Author(s): Lin J, Ficht TA
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Abstract Brucella abortus is a facultative, intracellular, pathogenic bacterium that replicates within macrophages and resists macrophage microbicidal mechanisms. To study gene expression and to elucidate the defense mechanisms used by B. abortus to resist destruction within macrophages, protein synthesis by B. abortus was examined by pulse-labeling techniques during intracellular growth within J774A.1, a macrophage-like cell line. Prominent changes observed include increased synthesis of Brucella proteins with estimated molecular masses of 62, 28, 24, and 17 kDa. The 62-kDa protein was identified by immunoprecipitation analysis as Hsp62, a GroEL homolog. A protein of 60 kDa was expressed during acid shock and may represent a modified form of Hsp62. The 28- and 17-kDa proteins have not been observed under any in vitro stress condition and presumably represent macrophage-specific induction. The 24-kDa protein comigrates with an unidentified protein induced by acid shock, designated Asp24. Expression of Asp24 is optimal at pH values below 4.0 and within the first 3 h following a shift from pH 7.3 to 3.8. This corresponds directly with a period of optimal bacterial survival at a reduced pH and suggests an active role for this protein in resistance to such environments. The identification of these gene products and the mechanisms controlling their expression is an important step in understanding the resistance of Brucella spp. to intracellular destruction within macrophages.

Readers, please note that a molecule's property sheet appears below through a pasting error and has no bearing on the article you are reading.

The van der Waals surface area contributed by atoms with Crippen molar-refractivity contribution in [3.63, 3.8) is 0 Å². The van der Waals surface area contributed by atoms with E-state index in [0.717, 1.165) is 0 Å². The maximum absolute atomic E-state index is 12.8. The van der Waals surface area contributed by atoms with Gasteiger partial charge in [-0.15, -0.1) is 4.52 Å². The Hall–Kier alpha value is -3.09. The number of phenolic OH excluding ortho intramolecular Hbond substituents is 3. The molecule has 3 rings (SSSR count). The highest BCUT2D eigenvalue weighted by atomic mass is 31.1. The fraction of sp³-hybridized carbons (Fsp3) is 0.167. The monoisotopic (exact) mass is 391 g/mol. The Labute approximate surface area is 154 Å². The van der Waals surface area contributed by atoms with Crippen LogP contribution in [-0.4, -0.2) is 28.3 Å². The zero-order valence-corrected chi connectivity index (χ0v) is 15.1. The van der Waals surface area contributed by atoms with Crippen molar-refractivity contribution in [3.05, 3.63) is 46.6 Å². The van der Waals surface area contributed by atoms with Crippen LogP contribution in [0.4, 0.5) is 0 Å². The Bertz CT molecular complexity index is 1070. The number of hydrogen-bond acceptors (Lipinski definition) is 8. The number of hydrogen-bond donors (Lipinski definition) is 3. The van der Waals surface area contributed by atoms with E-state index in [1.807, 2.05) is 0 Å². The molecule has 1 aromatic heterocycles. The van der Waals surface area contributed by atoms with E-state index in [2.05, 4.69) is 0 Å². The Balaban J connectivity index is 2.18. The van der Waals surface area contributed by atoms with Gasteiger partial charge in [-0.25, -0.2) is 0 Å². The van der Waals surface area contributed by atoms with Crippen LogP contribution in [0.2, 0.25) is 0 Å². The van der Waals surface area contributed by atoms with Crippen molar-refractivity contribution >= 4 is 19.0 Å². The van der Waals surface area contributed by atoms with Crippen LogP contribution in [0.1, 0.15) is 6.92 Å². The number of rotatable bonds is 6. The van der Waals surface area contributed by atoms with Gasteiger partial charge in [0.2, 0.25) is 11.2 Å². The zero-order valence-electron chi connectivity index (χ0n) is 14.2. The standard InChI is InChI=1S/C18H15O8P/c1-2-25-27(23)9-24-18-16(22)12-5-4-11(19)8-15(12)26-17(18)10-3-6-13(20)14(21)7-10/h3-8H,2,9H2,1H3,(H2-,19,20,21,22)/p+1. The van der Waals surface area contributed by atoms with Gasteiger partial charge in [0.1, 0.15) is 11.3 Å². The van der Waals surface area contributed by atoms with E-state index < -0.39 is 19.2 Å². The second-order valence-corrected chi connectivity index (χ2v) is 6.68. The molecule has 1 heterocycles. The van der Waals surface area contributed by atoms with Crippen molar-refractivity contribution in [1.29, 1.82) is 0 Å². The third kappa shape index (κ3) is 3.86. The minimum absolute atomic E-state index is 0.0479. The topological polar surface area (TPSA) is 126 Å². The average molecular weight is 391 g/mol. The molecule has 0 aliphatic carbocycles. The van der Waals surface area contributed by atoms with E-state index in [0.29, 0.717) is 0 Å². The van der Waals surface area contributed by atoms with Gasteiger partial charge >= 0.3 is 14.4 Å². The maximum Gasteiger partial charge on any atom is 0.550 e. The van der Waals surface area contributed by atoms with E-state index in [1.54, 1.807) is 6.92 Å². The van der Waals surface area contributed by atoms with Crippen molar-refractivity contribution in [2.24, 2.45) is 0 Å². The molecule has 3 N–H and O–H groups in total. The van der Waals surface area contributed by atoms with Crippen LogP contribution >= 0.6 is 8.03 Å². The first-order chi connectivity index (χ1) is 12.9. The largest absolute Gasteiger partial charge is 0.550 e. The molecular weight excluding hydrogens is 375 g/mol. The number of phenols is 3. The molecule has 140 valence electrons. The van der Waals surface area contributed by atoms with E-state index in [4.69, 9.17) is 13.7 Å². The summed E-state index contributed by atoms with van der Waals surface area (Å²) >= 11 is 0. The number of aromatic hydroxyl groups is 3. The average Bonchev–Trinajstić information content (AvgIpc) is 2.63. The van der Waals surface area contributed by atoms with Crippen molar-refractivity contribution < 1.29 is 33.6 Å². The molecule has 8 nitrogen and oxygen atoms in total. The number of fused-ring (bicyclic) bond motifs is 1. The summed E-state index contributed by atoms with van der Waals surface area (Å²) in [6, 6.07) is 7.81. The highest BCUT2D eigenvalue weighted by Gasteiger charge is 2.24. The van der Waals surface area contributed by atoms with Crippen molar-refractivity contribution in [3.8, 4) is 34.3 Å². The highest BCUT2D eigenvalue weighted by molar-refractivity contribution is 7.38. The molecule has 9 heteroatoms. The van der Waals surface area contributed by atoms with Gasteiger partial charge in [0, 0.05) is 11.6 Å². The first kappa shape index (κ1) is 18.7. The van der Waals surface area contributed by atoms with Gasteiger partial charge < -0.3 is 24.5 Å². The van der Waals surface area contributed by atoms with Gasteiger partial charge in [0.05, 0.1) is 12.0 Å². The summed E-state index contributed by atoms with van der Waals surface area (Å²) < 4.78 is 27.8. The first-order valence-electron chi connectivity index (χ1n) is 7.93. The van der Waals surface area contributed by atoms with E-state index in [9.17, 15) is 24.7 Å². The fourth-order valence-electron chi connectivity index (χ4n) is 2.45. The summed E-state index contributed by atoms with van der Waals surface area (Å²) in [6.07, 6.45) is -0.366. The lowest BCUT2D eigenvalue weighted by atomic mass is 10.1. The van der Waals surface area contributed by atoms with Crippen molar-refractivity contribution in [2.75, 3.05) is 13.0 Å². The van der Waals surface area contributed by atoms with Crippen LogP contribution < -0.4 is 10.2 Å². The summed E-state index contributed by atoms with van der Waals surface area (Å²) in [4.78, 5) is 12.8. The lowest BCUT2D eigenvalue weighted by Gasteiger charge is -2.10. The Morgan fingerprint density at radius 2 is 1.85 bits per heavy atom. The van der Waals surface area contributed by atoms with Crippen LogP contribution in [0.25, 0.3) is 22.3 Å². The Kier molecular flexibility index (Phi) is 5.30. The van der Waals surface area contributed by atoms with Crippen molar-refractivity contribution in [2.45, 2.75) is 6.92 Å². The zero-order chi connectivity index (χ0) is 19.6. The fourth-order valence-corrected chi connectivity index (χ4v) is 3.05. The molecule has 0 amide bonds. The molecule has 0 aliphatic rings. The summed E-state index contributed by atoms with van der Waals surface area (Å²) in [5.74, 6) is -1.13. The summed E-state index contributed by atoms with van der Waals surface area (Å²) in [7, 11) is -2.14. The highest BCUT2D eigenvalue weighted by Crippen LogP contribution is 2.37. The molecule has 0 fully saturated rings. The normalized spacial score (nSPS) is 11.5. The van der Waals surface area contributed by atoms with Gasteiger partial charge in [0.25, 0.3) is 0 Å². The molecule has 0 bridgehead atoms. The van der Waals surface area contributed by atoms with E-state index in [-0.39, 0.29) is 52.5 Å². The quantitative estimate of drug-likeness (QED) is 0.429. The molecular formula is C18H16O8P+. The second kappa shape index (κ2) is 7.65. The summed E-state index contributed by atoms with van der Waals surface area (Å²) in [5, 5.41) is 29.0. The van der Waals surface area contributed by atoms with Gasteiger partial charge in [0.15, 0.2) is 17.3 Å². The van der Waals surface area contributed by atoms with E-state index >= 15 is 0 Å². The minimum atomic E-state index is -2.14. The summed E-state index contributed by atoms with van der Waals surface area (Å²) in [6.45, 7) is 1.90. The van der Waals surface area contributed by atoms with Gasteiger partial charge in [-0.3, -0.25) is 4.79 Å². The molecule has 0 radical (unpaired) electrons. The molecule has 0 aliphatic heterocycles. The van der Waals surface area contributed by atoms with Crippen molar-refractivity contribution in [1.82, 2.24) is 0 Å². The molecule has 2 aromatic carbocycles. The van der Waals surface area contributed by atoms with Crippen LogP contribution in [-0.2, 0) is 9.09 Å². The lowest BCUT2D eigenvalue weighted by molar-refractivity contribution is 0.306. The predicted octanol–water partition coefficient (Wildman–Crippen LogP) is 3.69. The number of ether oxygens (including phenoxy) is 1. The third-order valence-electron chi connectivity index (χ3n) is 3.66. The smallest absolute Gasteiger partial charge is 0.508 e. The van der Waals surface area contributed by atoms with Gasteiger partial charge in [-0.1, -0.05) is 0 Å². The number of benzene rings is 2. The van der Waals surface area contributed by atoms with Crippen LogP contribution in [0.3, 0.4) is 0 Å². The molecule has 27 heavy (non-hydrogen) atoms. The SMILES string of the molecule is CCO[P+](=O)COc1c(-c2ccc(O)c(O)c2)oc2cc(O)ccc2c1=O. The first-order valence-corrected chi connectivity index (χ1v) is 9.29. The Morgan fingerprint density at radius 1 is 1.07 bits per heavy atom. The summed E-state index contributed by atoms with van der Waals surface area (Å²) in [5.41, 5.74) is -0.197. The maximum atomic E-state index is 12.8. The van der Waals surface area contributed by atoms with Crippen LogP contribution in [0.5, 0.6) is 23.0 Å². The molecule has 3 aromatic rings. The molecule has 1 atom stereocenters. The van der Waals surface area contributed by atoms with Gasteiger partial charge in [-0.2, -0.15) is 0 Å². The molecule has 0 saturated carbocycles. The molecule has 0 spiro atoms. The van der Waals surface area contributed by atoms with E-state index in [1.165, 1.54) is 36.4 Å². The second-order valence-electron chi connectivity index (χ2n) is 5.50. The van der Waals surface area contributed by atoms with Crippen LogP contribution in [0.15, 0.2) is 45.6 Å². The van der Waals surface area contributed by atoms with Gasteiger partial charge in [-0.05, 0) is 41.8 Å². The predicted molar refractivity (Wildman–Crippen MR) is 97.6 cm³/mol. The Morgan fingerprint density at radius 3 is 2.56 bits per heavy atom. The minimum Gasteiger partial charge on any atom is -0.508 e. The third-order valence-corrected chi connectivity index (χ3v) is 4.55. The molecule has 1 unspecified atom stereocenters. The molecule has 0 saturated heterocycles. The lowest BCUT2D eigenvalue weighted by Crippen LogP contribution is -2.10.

This article was published in Infect Immun
and referenced in Journal of Data Mining in Genomics & Proteomics